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Cognitive Interventions

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Running Head: COGNITIVE INTERVENTIONS

Cognitive Interventions
Angie Skowronski
University of Phoenix

Cognitive Interventions There are several different cognitive interventions that are used for many different reasons. When it comes to behavioral issues, there is a form of psychotherapy that is commonly used called cognitive behavioral therapy (National Association of Cognitive Behavioral Therapists, 2007). Cognitive therapy can be combined with other forms of therapy to completely treat a person from their ailments. Cognitive behavioral therapy, also known as CBT, emphasizes thinking how we feel and what we do (NACBT, 2007). CBT is based on emotional response. This is where the idea comes in that our thoughts drives how we feel and our behavior. There is an expected benefit with this. Since the idea that our thoughts drives our behaviors, if a person changes the way they think, then the behavior will change as well. As a human services worker, our job is to teach, learn, listen, and encourage the client to succeed in their goals. The client is expected to express their feelings, wants, needs, and implement what they have learned (NACBT, 2007). In the case of the elderly lady who had a stroke and is now fearful of her physical therapy, the case could be as simple as applying CBT based on emotional response. Most people that survive strokes tend to be fearful of many aspects of their lives. This may include the lady going through with her therapy. The role of the human services worker would be to explain to the lady that the therapy is only going to help her. The therapist can role in the method of positive thinking. Assist the elderly lady with changing her thoughts about the therapy in order for her to succeed in it. Innovated programs use cognitive therapy as a means to better the person’s health (Whitehoouse, 1998). This may take a while to achieve. But the success rate of this type of CBT is great. In the case of the angry adolescent, emotional response may also be the trick to breaking the behavior. Most adolescent people behave based on the emotions. They have not learned ways to cope with their emotions in other ways yet so they tend to lash out in angry demeanors. Again, the human services worker would intercede and approach the individual in a therapeutic fashion. Teaching them other methods of releasing emotions and dealing with the emotion as well. The therapist would listen, teach, and encourage the adolescent on appropriate ways to deal with their anger. Since adolescents tend to have a lower self esteem, there are certain methods the therapist may use to raise self esteem and change the thought process for the individual (Mulhauser, 2009). This may alter the behavior and make life easier for the adolescent. Cognitive behavioral therapy is used for many different reasons. It may be combined with other methods of therapy as well to assist the client to a better well being. The main purpose of CBT is to alter the person’s behavior and better their lives. Emotional response is a great method that seems to be the one most therapists use.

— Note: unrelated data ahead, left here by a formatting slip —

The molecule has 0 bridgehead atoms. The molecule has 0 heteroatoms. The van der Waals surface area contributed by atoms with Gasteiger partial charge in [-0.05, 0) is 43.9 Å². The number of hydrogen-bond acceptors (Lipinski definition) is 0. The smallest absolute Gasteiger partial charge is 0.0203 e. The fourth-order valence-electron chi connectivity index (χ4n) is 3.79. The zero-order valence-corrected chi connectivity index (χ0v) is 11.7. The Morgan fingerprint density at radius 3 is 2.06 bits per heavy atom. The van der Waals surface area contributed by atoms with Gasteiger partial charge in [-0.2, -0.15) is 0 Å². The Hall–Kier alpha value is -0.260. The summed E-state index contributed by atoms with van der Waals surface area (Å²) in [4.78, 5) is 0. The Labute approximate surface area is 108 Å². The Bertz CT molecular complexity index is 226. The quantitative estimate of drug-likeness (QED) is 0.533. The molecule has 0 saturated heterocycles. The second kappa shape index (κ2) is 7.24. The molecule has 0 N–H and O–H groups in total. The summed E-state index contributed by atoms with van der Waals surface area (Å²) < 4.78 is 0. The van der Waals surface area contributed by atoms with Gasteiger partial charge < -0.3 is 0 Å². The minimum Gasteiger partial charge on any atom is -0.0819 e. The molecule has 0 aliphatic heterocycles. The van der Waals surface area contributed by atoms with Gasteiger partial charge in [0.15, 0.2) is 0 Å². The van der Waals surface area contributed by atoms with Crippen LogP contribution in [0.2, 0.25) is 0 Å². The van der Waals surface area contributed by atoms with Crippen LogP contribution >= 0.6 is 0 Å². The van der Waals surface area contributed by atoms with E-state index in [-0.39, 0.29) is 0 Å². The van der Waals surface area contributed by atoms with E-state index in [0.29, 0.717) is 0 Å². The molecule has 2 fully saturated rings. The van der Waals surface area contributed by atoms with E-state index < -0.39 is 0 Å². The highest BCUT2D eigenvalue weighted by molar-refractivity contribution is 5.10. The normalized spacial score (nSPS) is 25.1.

References
Mulhauser, Greg. (2009). An introduction to cognitive therapy & cognitive behavioural Approaches. Retrieved on November 29, 2009, from http://counsellingresource.com/types/cognitive-therapy/index.html
National Association of Cognitive Behavioral Therapists (NACBT). (2007). Cognitive Behavioral Therapy. Retrieved on November 28, 2009, from http://www.nacbt.org/whatiscbt.htm
Whitehoouse, Ann M. (1998). A comprehensive psychological treatment program for cardiac patients: A multimodal approach. Retrieved on November 28, 2009, from http://swtuopproxy.museglobal.com/MuseSessionID=503468782f51e9a35f6594ddd6df937/MuseHost=proquest.umi.com/MusePath/pqdweb?index=9&did=732572511&SrchMode=2&sid=1&Fmt=2&VInst=PROD&VType=PQD&RQT=309&VName=PQD&TS=1259726056&clientId=13118

References: Mulhauser, Greg. (2009). An introduction to cognitive therapy & cognitive behavioural Approaches. Retrieved on November 29, 2009, from http://counsellingresource.com/types/cognitive-therapy/index.html National Association of Cognitive Behavioral Therapists (NACBT). (2007). Cognitive Behavioral Therapy. Retrieved on November 28, 2009, from http://www.nacbt.org/whatiscbt.htm Whitehoouse, Ann M. (1998). A comprehensive psychological treatment program for cardiac patients: A multimodal approach. Retrieved on November 28, 2009, from http://swtuopproxy.museglobal.com/MuseSessionID=503468782f51e9a35f6594ddd6df937/MuseHost=proquest.umi.com/MusePath/pqdweb?index=9&did=732572511&SrchMode=2&sid=1&Fmt=2&VInst=PROD&VType=PQD&RQT=309&VName=PQD&TS=1259726056&clientId=13118

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